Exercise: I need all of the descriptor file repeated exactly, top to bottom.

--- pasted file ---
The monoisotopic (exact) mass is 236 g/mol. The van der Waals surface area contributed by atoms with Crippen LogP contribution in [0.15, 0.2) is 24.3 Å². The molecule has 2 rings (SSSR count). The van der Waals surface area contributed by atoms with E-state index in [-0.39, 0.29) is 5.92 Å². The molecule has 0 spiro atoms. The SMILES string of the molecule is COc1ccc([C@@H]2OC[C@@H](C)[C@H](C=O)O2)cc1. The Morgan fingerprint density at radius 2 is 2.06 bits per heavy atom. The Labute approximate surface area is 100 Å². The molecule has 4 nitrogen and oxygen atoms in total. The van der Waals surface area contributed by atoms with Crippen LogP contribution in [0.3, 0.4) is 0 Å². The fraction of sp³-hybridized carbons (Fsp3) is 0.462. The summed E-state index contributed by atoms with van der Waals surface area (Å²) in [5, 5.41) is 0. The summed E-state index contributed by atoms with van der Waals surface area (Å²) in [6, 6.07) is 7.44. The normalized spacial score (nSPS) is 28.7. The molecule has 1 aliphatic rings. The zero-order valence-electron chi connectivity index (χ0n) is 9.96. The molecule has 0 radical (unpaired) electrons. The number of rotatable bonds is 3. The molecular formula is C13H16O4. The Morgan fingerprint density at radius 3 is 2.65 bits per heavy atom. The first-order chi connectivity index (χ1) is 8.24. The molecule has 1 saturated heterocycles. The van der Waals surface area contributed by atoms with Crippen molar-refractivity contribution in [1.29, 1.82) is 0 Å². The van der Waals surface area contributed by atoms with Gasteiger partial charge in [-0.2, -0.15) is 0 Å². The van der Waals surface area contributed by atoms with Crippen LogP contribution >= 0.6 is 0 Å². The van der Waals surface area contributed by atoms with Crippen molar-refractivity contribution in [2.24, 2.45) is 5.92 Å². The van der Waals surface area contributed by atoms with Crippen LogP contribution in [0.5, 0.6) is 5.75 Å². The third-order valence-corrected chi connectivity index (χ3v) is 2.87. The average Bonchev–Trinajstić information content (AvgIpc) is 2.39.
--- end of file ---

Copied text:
The monoisotopic (exact) mass is 236 g/mol. The van der Waals surface area contributed by atoms with Crippen LogP contribution in [0.15, 0.2) is 24.3 Å². The molecule has 2 rings (SSSR count). The van der Waals surface area contributed by atoms with E-state index in [-0.39, 0.29) is 5.92 Å². The molecule has 0 spiro atoms. The SMILES string of the molecule is COc1ccc([C@@H]2OC[C@@H](C)[C@H](C=O)O2)cc1. The Morgan fingerprint density at radius 2 is 2.06 bits per heavy atom. The Labute approximate surface area is 100 Å². The molecule has 4 nitrogen and oxygen atoms in total. The van der Waals surface area contributed by atoms with Crippen LogP contribution in [0.3, 0.4) is 0 Å². The fraction of sp³-hybridized carbons (Fsp3) is 0.462. The summed E-state index contributed by atoms with van der Waals surface area (Å²) in [5, 5.41) is 0. The summed E-state index contributed by atoms with van der Waals surface area (Å²) in [6, 6.07) is 7.44. The normalized spacial score (nSPS) is 28.7. The molecule has 1 aliphatic rings. The zero-order valence-electron chi connectivity index (χ0n) is 9.96. The molecule has 0 radical (unpaired) electrons. The number of rotatable bonds is 3. The molecular formula is C13H16O4. The Morgan fingerprint density at radius 3 is 2.65 bits per heavy atom. The first-order chi connectivity index (χ1) is 8.24. The molecule has 1 saturated heterocycles. The van der Waals surface area contributed by atoms with Crippen molar-refractivity contribution in [1.29, 1.82) is 0 Å². The van der Waals surface area contributed by atoms with Gasteiger partial charge in [-0.2, -0.15) is 0 Å². The van der Waals surface area contributed by atoms with Crippen LogP contribution >= 0.6 is 0 Å². The van der Waals surface area contributed by atoms with Crippen molar-refractivity contribution in [2.24, 2.45) is 5.92 Å². The van der Waals surface area contributed by atoms with Crippen LogP contribution in [0.5, 0.6) is 5.75 Å². The third-order valence-corrected chi connectivity index (χ3v) is 2.87. The average Bonchev–Trinajstić information content (AvgIpc) is 2.39.